Just a few days after yet another snowfall, I ventured into the woods. From a distance, the forest still looked very much like a late-winter forest.
But, wait, there was algae growing in the stream bed
and insects walking on water
Right beside the roadway, growing through the gravel…the first wildflower waved at me – Coltsfoot!
Coltsfoot (Tussilago farfara) is often confused with dandelion because it has a similar burst of yellow ray petals. But when you examine the reddish, scaly stalk, you’ll see immediately that it’s different from dandelion. Also, Coltsfoot does not develop leaves until after the flowering period. What a warm, inviting sunburst of a flower! I like to collect coltsfoot leaves later in the season and dry them to keep for cough medicine. The flowers can be used for the same purpose but I don’t want to pick them, they are still too sparse and precious.
As I wander around, eyes focused on the leaf-covered forest floor, I find more jewels:
I love the creamy white petals of Bloodroot (Sanguinaria Canadensis) with the thinnest of veins running down to her sunny center. In some areas, bloodroot carpets large patches of forest floor in April, like white stars scattered everywhere. Bloodroot has an orange-colored juice in its stem and a blood red liquid in its roots. It has a colorful history of medicinal uses but is best left alone since it also has toxic qualities.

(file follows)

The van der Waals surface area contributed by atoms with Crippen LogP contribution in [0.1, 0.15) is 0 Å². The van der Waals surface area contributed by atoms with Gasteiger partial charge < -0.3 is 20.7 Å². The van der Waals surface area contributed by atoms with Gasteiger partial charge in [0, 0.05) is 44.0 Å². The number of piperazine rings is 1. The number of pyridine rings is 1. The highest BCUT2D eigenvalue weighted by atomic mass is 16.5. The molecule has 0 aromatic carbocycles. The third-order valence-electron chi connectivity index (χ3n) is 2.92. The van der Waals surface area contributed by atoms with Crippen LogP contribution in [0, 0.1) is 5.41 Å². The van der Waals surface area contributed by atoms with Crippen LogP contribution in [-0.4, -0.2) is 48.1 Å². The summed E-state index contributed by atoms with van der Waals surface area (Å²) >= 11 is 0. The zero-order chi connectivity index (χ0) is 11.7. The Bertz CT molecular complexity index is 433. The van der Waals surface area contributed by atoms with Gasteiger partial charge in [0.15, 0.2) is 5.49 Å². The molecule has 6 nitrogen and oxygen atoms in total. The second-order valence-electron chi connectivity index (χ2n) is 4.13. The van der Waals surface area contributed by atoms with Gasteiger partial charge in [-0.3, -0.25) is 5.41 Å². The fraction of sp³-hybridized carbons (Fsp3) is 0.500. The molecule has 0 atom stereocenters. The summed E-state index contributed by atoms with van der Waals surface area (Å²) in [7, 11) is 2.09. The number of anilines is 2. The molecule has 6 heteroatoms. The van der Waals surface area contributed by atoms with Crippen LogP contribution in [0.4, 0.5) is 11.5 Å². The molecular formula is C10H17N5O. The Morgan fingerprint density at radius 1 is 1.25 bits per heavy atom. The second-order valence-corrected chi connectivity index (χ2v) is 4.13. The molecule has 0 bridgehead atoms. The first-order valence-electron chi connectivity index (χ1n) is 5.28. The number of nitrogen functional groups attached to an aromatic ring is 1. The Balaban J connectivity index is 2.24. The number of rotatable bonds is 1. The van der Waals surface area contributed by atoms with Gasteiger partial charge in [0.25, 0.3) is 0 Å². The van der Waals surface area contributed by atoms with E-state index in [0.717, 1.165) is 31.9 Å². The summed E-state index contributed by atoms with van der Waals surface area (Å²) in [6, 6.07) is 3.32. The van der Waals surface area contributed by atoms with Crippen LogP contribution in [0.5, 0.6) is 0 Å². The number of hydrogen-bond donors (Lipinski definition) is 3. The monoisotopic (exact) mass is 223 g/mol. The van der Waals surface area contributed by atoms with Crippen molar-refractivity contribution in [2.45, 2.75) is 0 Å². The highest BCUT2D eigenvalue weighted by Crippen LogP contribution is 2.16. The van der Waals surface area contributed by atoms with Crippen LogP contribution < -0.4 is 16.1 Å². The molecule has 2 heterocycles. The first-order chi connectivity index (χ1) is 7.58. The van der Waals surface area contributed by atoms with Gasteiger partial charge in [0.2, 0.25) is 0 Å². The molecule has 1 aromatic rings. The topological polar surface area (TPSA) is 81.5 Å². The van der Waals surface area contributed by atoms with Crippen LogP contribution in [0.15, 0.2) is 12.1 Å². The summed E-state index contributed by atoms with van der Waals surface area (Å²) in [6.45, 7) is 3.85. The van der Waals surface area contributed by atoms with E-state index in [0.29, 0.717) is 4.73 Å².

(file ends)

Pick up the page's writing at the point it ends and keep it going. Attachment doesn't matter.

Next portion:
And now these little beauties barely stretch their little heads above last year’s dried leaves. They often cluster together as if to find protection in larger numbers, appearing much too dainty and fragile for this rough transition time.
They are Hepatica (Hepatica americana) and range in color from almost white to lavender to periwinkle. Their leaves are a bit splotchy and rounded:
Once used as a liver tonic, it is no longer recommended as a medicine due to irritating components.
And there were more beautiful spring ephemeral lovelies:
Trout-lily (Erythronium americanum) has petals that curve back sharply and one or two mottled leaves shaped like a lance. I was drawn to this fancy pair, one with yellow stamen, the other with red stamen.
Trout-lily has also been used extensively as medicine, especially by Native Americans (e.g. root tea for fevers, leaf poultice for ulcers, leaves for contraception); however, I personally do not have any medicinal experience with trout-lily. I much prefer to admire them in their moist woodland habitat for that short period of time in early spring.
And one last discovery: the tiny flowers of spicebush (Lindera benzoin), a shrub that likes to grow along stream banks. Its spice-scented berries can be used as an all-spice substitute. Even the flowers smell spicy! I had to hold my lens cover behind them because my camera could not focus on them otherwise.
These tiny woodland treasures, to me, represent the threshold from winter into spring. They bring back color, variety, enjoyment, promise and freedom, a brand-new and long-awaited Spring season.
This post was created in response to the WordPress Weekly Photo Challenge: Threshold.